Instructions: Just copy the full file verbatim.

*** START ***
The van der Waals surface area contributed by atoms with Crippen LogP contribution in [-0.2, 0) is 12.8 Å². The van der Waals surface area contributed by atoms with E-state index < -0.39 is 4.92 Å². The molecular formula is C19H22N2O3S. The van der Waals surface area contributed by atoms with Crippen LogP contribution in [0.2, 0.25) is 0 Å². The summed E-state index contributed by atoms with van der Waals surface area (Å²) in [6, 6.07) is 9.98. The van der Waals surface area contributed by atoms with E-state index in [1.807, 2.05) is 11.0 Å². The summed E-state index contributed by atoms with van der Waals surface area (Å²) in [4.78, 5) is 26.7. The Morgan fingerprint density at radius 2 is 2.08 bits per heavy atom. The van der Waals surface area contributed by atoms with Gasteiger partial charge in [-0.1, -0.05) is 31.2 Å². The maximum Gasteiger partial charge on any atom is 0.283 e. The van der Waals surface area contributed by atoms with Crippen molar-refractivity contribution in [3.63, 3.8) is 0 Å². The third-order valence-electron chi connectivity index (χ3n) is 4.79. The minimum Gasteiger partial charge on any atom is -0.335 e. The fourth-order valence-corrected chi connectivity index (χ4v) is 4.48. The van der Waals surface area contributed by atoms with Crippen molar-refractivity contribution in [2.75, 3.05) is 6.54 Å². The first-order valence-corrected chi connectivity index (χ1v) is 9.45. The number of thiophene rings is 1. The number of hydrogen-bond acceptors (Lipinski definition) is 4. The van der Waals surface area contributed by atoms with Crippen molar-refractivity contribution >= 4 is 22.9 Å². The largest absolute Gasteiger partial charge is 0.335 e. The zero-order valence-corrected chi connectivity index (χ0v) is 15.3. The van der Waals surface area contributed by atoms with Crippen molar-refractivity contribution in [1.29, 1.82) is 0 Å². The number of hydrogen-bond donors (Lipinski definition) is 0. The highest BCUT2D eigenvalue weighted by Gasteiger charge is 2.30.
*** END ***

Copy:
The van der Waals surface area contributed by atoms with Crippen LogP contribution in [-0.2, 0) is 12.8 Å². The van der Waals surface area contributed by atoms with E-state index < -0.39 is 4.92 Å². The molecular formula is C19H22N2O3S. The van der Waals surface area contributed by atoms with Crippen LogP contribution in [0.2, 0.25) is 0 Å². The summed E-state index contributed by atoms with van der Waals surface area (Å²) in [6, 6.07) is 9.98. The van der Waals surface area contributed by atoms with E-state index in [1.807, 2.05) is 11.0 Å². The summed E-state index contributed by atoms with van der Waals surface area (Å²) in [4.78, 5) is 26.7. The Morgan fingerprint density at radius 2 is 2.08 bits per heavy atom. The van der Waals surface area contributed by atoms with Gasteiger partial charge in [-0.1, -0.05) is 31.2 Å². The maximum Gasteiger partial charge on any atom is 0.283 e. The van der Waals surface area contributed by atoms with Crippen molar-refractivity contribution in [3.63, 3.8) is 0 Å². The third-order valence-electron chi connectivity index (χ3n) is 4.79. The minimum Gasteiger partial charge on any atom is -0.335 e. The fourth-order valence-corrected chi connectivity index (χ4v) is 4.48. The van der Waals surface area contributed by atoms with Crippen molar-refractivity contribution in [2.75, 3.05) is 6.54 Å². The first-order valence-corrected chi connectivity index (χ1v) is 9.45. The number of thiophene rings is 1. The number of hydrogen-bond acceptors (Lipinski definition) is 4. The van der Waals surface area contributed by atoms with Crippen molar-refractivity contribution >= 4 is 22.9 Å². The largest absolute Gasteiger partial charge is 0.335 e. The zero-order valence-corrected chi connectivity index (χ0v) is 15.3. The van der Waals surface area contributed by atoms with Crippen molar-refractivity contribution in [1.29, 1.82) is 0 Å². The number of hydrogen-bond donors (Lipinski definition) is 0. The highest BCUT2D eigenvalue weighted by Gasteiger charge is 2.30.